features is included. The garden wall, listed Grade II containing a 13th
century doorway is included in the scheduling.

MAP EXTRACT
The site of the monument is shown on the attached map extract.
It includes a 2 metre boundary around the archaeological features,
considered to be essential for the monument's support and preservation.

Source: Historic England

Reasons for Scheduling

Medieval rural settlements in England were marked by great regional diversity
in form, size and type, and the protection of their archaeological remains
needs to take these differences into account. To do this, England has been
divided into three broad Provinces on the basis of each area's distinctive
mixture of nucleated and dispersed settlements. These can be further divided
into sub-Provinces and local regions, possessing characteristics which have
gradually evolved during the last 1500 years or more.
This monument lies in the Humber-Tees sub-Province of the Central Province
which comprises a great fertile lowland, with many local variations caused by
slight differences in terrain, but generally dominated by market towns,
villages and hamlets. The dispersed farmsteads between these are mainly of
post-medieval date, created by movement out of the villages and onto newly
consolidated holdings following enclosure. Some, however, are more ancient
disposals, the result of manors, granges and other farmsteads being moved out
of villages in the Middle Ages; others have become isolated by the process of
village depopulation, which has had a substantial impact in the sub-Province.
The Vale of York local region is a rich agricultural lowland dominated by a
dense pattern of villages and hamlets founded in the Middle Ages, about one in
four of which have since been deserted. It contains low and very low densities
of dispersed settlements, some of which are isolated medieval moated manor
houses. The landscape was formerly dominated by communal townfields which were
mainly enclosed in the 18th century.

Medieval villages were organised agricultural communities, generally sited at
the centre of a parish or township, that shared resources such as arable land,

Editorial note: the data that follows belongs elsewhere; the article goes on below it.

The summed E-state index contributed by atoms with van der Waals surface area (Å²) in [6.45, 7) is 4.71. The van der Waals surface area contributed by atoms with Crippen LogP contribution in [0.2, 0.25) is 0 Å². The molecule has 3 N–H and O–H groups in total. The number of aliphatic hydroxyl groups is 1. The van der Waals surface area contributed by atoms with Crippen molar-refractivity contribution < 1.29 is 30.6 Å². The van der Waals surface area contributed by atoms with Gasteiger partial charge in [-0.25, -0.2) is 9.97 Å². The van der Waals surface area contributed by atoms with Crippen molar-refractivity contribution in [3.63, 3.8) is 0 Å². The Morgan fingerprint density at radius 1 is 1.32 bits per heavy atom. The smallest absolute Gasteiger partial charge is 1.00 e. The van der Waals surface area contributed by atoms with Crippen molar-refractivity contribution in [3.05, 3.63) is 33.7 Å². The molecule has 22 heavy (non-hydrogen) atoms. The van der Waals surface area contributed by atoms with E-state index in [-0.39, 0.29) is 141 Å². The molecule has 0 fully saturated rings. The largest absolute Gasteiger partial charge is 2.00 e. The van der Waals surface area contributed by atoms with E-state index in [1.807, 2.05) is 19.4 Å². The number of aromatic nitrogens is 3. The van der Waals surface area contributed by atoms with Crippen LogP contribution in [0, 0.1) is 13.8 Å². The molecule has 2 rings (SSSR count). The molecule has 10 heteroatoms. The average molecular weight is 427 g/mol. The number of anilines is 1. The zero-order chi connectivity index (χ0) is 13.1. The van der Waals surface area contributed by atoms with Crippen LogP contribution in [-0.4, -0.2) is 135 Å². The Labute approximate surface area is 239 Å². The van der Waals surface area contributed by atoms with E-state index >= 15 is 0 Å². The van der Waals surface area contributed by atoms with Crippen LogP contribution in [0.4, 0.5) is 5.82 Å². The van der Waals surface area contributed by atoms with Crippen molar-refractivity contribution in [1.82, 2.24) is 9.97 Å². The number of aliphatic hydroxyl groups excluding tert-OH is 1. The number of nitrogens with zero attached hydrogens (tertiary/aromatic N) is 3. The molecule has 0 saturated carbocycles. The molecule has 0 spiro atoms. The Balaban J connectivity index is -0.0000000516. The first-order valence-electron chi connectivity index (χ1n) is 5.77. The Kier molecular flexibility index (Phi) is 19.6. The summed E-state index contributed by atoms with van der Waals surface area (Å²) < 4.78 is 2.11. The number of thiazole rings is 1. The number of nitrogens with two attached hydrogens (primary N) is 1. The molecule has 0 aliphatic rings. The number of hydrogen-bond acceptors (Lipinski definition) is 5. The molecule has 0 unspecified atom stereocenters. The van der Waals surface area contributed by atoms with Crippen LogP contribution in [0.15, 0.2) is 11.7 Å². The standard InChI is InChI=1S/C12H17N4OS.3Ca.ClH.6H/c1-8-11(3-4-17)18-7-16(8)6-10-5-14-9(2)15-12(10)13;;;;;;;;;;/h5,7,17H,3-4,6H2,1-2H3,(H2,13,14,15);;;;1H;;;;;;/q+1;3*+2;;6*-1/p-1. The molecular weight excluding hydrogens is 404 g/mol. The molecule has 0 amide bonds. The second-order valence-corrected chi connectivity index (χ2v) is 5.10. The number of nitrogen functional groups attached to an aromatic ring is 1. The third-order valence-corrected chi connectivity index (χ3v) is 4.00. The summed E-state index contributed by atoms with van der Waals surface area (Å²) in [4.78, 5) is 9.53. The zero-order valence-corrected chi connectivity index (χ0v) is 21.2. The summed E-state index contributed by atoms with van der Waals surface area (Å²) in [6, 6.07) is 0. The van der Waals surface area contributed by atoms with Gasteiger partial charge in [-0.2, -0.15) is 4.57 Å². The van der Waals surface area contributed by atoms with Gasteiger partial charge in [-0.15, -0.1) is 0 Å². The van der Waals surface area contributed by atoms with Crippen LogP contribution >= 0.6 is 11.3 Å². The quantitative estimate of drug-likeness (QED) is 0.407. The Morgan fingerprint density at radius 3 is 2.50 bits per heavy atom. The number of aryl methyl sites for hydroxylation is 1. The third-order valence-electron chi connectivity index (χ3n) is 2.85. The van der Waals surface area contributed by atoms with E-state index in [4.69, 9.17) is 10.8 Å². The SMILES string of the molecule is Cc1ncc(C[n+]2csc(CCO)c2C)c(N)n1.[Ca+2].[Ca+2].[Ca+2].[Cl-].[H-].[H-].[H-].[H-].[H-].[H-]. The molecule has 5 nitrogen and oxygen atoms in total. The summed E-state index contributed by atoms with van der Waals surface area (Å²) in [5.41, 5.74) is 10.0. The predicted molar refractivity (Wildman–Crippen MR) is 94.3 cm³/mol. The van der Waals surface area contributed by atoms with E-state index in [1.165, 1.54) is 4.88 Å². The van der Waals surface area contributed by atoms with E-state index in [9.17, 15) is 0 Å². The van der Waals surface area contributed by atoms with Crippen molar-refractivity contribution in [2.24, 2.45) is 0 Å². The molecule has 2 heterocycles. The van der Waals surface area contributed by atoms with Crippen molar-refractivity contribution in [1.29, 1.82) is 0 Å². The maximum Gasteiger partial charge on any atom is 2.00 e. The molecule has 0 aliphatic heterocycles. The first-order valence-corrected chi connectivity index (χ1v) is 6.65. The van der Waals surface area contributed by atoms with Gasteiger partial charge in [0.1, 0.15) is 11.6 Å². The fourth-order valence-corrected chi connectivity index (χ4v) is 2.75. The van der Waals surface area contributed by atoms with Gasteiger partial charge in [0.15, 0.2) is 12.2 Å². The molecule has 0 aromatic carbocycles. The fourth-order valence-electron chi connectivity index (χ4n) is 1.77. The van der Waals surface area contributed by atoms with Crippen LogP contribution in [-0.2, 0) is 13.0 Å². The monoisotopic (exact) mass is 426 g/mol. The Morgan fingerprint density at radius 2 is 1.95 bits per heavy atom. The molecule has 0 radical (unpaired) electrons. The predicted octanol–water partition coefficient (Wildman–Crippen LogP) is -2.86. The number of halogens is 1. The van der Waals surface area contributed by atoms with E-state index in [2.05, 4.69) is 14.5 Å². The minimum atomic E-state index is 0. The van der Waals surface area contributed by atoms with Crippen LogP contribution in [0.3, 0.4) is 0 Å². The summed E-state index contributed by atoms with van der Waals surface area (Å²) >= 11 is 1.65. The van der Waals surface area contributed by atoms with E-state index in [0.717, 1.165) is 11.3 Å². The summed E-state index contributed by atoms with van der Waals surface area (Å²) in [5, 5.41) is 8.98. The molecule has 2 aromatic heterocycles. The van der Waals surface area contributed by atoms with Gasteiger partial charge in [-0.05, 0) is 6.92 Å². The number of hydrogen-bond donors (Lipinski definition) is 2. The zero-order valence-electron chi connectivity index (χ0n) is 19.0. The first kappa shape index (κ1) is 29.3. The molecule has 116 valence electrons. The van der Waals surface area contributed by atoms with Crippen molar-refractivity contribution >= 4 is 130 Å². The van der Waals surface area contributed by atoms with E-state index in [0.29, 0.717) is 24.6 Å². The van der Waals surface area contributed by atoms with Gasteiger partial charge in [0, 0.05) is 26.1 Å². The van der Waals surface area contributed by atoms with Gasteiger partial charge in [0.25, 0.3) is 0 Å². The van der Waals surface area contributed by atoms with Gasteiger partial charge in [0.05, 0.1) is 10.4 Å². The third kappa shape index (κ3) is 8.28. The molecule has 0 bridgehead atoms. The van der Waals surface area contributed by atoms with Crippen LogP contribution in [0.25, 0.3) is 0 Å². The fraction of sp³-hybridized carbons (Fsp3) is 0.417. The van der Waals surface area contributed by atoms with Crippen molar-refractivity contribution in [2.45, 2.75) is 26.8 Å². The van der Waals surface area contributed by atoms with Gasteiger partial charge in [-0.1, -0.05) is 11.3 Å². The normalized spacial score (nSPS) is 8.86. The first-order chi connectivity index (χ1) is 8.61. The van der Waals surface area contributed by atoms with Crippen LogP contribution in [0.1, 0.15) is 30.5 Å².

meadow and woodland. Village plans varied enormously, but where they survive
as earthworks, their most distinguishing features include roads and minor
tracks, platforms on which stood houses and other buildings such as barns,
enclosed crofts and paddocks. They frequently included the parish church
within their boundaries, and as part of the manorial system, most villages
included one or more manorial centres which may also survive as visible
remains as well as below ground deposits. In the central province of England,
villages were the most distinctive aspect of medieval life, and their
archaeological remains are one of the most important sources of understanding
about rural life in the five or more centuries following the Norman conquest.
Around 6,000 moated sites are known in England. The majority of moated sites
served as prestigious aristocratic or seigniorial residences with the
provision of a moat primarily as a status symbol rather than as a means of
defence. The peak period of moat building was between about 1250 and 1350 and
by far the greatest concentration lies in central and eastern England. However
moated sites were built throughout the medieval period and are widely
scattered throughout England, demonstrating a wide diversity of forms and
sizes. They are a significant class of medieval monument and are important for
the understanding of the distribution of wealth and status in the countryside.
Many examples provide conditions favourable to the survival of organic
remains.
The tradition of constructing and using fishponds started in the medieval
period and peaked in the 12th century, their use declining after the
Dissolution. They were typically built by the wealthier sectors of society
with royal residences and monasteries often having large and complex
fishponds. Moats are also thought to have been used as fishponds and could
also be integrated with the complex. Documentary sources provide a wealth of
information about the way that ponds were stocked and managed. Fishponds are
found widely scattered across the country, the majority found in central,
eastern and southern parts and in areas with heavy clay soils. Fewer are found
near the coast or where natural lakes and streams provided a natural source of
fish. Most fishponds were located close to villages, manors or monasteries or
within parks so that a watch could be kept to prevent poaching. Although
approximately 2000 examples are recorded nationally, this is thought to be
only a small proportion of those originally in existence. Despite being
relatively common, fishponds are important for their association with other
classes of medieval monuments, and in providing evidence of site economy.
The village of Steeton is well documented, both before and after abandonment,
and is a good example of the way that villages in the later Middle Ages were
vulnerable to depopulation to make way for high status houses. Archaeological
deposits including building foundations, rubbish pits, and evidence of small
scale industrial, agricultural and gardening activity will survive throughout
the area of the monument, providing information about the layout and economy
of the medieval settlement and the later, higher status residence of the
Fairfax family which was built on the site of the abandoned village. The ponds
and moat ditches, especially the infilled areas, will retain deposits that
will provide evidence of the local environment.

Source: Historic England

Sources

Other
Record Card, Yorkshire Archaeological Society, SE 54 SW 02, (1973)
Record card, Yorkshire Archaeological Society, SE 54 SW 03, (1970)

Source: Historic England